Early in this century, patients with cancer would often seek medical attention only in the final stages of their disease, after their tumors had become massive. Surgeons would attempt to remove these tumors to alleviate their patients’ pain. But since sterile operative techniques were in their infancy and the discovery of antibiotics almost half a century away, such surgery often caused massive and frequently fatal infections.
In a few instances, however, tumor remnants of infected patients would disappear, leaving them healthy and doctors puzzled. Today, after decades of research into how the immune system works, scientists have learned that the seemingly miraculous cures resulted from the infections themselves, which set in motion complex immune reactions.
Understanding the relationship between cancer and the immune system-whose purpose is to find and destroy any abnormal cells in an organism among a mass of normal ones-has resulted partly from so-called “experiments of nature.” A few diseases involving immune deficiencies are associated with higher rates of cancer, for example. A person infected with HIV, for instance, is 100 times more likely to develop a malignancy than an uninfected person. Also, organ-transplant recipients treated for a long time with drugs that suppress the immune system, thereby preventing rejection of the new organs, are many times more likely to develop cancer than the rest of the population. In fact, an elegant demonstration of the immune system’s role in protecting against cancer is the fact that tumors occasionally regress when doctors remove immunosuppressing drugs.
Armed with such discoveries as well as modern biotechnology techniques, researchers have begun using several elements of the immune system to systematically destroy tumor cells. (Of course, immunotherapy is only one of a number of innovative ideas in cancer treatment that hold significant promise. The public investment into cancer research since the Nixon administration declared war on cancer in 1971 is finally starting to produce a variety of innovative techniques, such as methods that exploit the genetics of how a cell becomes malignant.) The work, being conducted on both animal models and people with cancers difficult to eliminate by traditional means, has a long way to go but suggests a more effective way of treating many cancers in the future.
The Problem with Recurrent Cancer
The standard methods for eliminating malignant tumors have long been surgery, radiation, and chemotherapy. The underlying crude assumption is that doctors can generally destroy a cancer without losing the patient to the therapy’s toxic effects. Of course, as researchers have developed supportive care such as powerful antibiotics and growth factors-natural body proteins that can be manufactured using genetic-engineering techniques and that cause the white-blood-cell count (which plummets after treatments) to recover more quickly-doctors have been able to administer more intensive chemotherapy. These treatments have played a role in the recent good news that the number of U.S. cancer deaths has finally dropped for several consecutive years. Still, 500,000 U.S. residents annually die of malignancies-a number hard on the heels of the country’s number-one killer, cardiovascular disease.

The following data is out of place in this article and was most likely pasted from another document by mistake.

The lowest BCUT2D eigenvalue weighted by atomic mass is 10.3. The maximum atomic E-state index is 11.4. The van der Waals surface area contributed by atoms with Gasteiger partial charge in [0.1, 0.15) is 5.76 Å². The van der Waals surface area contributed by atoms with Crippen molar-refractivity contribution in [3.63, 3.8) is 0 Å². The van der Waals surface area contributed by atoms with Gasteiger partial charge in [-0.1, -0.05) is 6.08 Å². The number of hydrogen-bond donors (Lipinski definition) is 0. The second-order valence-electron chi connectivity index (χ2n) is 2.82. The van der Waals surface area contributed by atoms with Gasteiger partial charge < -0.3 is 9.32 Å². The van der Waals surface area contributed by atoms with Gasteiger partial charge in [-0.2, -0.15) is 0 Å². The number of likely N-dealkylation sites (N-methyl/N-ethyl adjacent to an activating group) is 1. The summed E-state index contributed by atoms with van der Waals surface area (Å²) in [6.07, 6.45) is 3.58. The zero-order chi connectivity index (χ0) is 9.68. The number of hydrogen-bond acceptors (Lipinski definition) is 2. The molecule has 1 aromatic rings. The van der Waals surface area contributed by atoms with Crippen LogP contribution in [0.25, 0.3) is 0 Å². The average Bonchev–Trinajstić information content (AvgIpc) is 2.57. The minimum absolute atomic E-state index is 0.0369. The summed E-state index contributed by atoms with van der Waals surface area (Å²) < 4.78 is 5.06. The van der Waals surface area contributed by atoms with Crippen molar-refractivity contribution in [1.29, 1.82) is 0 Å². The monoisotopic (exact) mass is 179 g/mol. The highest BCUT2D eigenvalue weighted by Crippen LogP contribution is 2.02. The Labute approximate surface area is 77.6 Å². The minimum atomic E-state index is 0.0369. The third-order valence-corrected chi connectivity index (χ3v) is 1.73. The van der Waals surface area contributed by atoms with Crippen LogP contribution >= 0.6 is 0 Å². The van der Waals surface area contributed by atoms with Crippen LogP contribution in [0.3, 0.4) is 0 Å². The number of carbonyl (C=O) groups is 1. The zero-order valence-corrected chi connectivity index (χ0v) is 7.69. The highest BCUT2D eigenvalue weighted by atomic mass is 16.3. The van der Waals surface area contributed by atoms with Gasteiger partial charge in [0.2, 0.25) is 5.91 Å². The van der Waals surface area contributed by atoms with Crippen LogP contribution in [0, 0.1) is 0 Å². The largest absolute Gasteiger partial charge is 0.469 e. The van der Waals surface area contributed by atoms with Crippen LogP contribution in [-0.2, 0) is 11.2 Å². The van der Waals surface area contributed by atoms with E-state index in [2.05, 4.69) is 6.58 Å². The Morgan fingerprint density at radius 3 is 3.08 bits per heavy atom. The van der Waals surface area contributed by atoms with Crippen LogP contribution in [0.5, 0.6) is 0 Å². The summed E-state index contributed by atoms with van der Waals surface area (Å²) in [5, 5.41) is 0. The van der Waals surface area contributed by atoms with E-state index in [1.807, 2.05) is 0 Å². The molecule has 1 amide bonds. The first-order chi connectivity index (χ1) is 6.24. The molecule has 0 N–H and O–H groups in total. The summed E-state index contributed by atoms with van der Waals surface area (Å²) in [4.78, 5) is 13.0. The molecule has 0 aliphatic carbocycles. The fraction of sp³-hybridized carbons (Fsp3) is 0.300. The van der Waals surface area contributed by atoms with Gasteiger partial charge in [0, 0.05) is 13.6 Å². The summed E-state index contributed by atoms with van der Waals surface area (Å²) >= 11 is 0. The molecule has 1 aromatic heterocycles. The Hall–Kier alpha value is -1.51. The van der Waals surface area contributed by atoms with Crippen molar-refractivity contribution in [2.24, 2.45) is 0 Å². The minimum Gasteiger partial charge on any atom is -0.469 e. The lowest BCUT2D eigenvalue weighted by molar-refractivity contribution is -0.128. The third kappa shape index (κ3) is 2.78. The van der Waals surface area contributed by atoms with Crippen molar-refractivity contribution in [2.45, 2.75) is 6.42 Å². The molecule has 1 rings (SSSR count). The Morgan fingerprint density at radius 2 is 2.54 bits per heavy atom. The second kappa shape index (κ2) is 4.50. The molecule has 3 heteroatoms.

For everyone who has witnessed cancer firsthand-whether as patient, family member, friend, or medical professional-one of the most worrisome and disheartening aspects is that while today’s therapies can generally eradicate all measurable evidence of disease initially, any remaining cells may proliferate and cause a relapse of cancer. And because the first set of remaining cells has resisted chemotherapy, their offspring have a selective advantage to do the same, leaving the person with a recurrence of cancer that is often widespread and much less easily treated with chemotherapy or other techniques.
A critical need, therefore, is to find and eliminate the few remaining cancer cells left viable after conventional therapy. The immune system’s elegant and complex methods of attacking invaders suggest a variety of ways to assail the remaining bits of malignancies. (Another goal is to discard today’s techniques altogether in favor of an entirely different method. But eliminating treatments that now work better than anything else is not judicious until viable alternatives develop.)
At its simplest level, the immune system discriminates between “self” and “nonself” and destroys the latter. In most responses, the system relies partly on antibodies-proteins with two specialized ends. One end of an antibody binds to the infecting cell or virus while the other end attracts immune cells that engulf and digest the invader. The attack also relies on different immune cells, which, upon contact with foreign cells, secrete compounds that make the offenders’ membranes porous so that their vital contents leak out and the cells eventually die.
With this general understanding of the immune system and knowledge of the early reports of tumor regressions after infection, in the 1960s and ’70s clinicians injected some solid tumors with killed or weakened microbes, such as BCG (bacille Calmette-Gurin, an altered form of tuberculosis) and Cornybacteria (the cause of diphtheria), in the hope that such outside organisms would stimulate an immune response. And indeed they did, sometimes destroying the tumor. Although the results were inconsistent, the work demonstrated that “immunotherapy” might someday have a place in the cancer-fighting armamentarium.